ENG252Y1 Lecture Notes - Lecture 5: Egotism, Alice Munro, Immanuel Kant

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4 Feb 2015

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ENG252 Lecture 5 – Term 2 Feb 3, 15
Alice Munro: "Hateship, Friendship, Courtship, Loveship, Marriage"
Her first book came out in 1968, and was an instant success.
Munro has written 150+ short stories. Most of them are set in Huron, Ontario, where she
grew up, or in British Columbia, where she also lived for some time.
This book came out in 2001. The collection is not linked together in an obvious fashion,
but the title insinuates that this is a book interested in the stages of life. (Eg. childhood →
adolescence → adulthood → old age).
It questions the process of human life through the means of the title. It could be
suggesting that (1) each word leads to another stage of human life, or (2) they
might have no relation; so it could be sporadic, such as how human life should
be. Meaning, it should not be planned out in stages entirely, but occur in random
Opening Encounters
The opening story is set in the late 1950s-1960s.
There's a film adaptation. The movie is called "Hateship, Loveship."
(Pg. 3) "Years ago, before the train... He turned all business."
Q: Why have the story start here? A (students views): It’s a good introduction to
Johanna, as it tells us her physical appearance and attitude. It shows that she is
a pragmatic woman. We see how she deals with people in the business world.
We also get to see her from the station agent's perspective. She has a certain
power in this scene as she is the customer, but the worker is trying to change
that by emphasizing his masculine presence, hoping that will change Johanna's
attitude. Yet it doesn't because she refuses to fit into the role of the ditzy woman.
That frustrates the worker.
The story focuses on transactions and how other issues (eg. sexual and authoritative)
kinds are loaded on top of that.
(Pg. 6) "She had treated him as if he was an information machine." The complaint seems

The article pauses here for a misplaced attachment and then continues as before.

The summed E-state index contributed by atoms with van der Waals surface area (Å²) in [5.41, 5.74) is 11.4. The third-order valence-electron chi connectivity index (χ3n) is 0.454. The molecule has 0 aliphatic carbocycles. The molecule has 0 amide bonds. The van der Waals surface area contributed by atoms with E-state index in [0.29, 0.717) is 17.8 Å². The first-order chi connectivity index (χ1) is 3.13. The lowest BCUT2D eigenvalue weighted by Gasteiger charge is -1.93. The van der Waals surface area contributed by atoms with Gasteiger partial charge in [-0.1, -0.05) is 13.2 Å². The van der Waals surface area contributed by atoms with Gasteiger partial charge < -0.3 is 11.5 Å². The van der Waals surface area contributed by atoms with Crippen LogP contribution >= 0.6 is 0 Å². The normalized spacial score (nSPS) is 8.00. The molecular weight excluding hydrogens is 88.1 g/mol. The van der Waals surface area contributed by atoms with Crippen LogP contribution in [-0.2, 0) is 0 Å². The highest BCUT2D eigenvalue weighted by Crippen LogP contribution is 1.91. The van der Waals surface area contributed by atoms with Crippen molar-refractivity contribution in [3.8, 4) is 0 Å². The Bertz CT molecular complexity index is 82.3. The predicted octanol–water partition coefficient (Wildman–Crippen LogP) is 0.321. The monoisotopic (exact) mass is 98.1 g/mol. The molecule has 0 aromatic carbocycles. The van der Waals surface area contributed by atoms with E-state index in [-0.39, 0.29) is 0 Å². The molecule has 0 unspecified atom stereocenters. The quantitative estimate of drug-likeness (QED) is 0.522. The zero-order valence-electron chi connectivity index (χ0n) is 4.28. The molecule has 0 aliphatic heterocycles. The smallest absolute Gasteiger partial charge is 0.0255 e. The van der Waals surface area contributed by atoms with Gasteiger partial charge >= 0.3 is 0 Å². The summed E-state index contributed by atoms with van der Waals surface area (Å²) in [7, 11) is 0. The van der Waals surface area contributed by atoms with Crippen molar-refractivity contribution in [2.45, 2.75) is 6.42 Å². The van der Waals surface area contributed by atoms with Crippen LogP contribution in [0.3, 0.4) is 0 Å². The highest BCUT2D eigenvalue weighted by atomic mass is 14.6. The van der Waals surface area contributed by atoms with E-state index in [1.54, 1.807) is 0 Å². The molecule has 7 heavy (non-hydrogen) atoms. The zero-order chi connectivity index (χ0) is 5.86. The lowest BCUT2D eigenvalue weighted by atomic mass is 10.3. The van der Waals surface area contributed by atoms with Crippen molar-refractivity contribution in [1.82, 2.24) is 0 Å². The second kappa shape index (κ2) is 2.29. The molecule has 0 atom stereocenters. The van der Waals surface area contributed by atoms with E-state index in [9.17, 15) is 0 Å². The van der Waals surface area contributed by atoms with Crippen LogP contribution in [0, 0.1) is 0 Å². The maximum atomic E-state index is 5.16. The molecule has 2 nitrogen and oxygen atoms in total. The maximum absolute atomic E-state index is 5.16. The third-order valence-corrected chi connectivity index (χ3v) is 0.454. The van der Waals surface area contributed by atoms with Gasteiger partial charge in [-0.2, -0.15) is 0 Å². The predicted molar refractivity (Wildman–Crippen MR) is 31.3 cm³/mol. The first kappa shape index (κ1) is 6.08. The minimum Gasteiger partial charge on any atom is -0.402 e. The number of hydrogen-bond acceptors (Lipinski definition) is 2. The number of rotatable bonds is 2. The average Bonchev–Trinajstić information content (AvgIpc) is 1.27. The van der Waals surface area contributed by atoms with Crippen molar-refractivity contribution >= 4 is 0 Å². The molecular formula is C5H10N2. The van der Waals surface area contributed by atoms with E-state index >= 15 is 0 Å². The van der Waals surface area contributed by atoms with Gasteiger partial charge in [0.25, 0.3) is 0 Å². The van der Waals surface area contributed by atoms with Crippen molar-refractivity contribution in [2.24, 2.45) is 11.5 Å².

to be on the view of the station agent that Johanna is merely treating him as an
Immanuel Kant, Grounding for the Metaphysics of Morals (1785). "Act in such a way that
you treat humanity, whether in your own person or in any other, never merely as a
means to an end, but always at the same time as an end." Simply put: humans should
not be treated as inhuman instruments but as people who have thoughts and feelings.
The story might be encouraging us to see the different kinds of relationship (eg. family,
friends) and how to properly treat and recognize them as people.
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ENG252 Lecture 5 – Term 2 Feb 3, 15
(Pg. 10) "[Johanna] had meant to keep absolutely quiet... the woman was just in the
business of selling clothes, and she'd just succeeded in doing that."
Cash Nexus (Karl Marx): the dominance of monetary exchange in human interrelations.
There's an idea that under a capitalist agency, people see others as money to be made,
and treat each other accordingly. More or less, money sustains their relation(s).
The story draws our attention to the cash nexus ideology through all of the relations in
the story. It also recognizes that cash nexus' are confusing.
An important theme of the story is that looking after people and caretaking get bound up
in the relationship of cash nexus. Over time, an intimacy can develop but not all the time.
Ken has thoughts about care giving as having a monetary value to which he has future
entitlement too. For instance, he thinks he is entitled to the money has he borrowed.
Ken's relationship to Johanna has a certain cash nexus appearance to it.
Shifting Focalization
Focalization: narration limited to the perspective of a particular character.
Story has a shifting focalization after two characters have encountered each other. For
instance, the story starts with the worker's perspective on Johanna, and then the story
shifts to Johanna's perspective, and so forth. The story is about exchange between
characters and the exchange occurring in the story itself.
A lot of these exchanges are about one character's failure to understand another. We
cannot read people's mind (but in literature it can happen), but for the sake of reality, a
lot rests on reading people's bodily actions and tone of voice.
The story is very much about misunderstanding.
Johanna likes to keep things private. Such as when she's buying things from the store
and doesn't want the saleswoman to know that she really likes the dress.
The story is giving us what we don't get in real life: access to people's minds.
(Pg. 46) "It maybe not all that firm of an offer..." -
There's a change of perspectives. The story is breaking its own rule (by not
providing a section break to introduce a new perspective) by merely inserting a
new point of view right there and then.
No clear reciprocal demonstration of their feelings for each other. Both seem to
be highly pragmatic.
Romance vs. Realism
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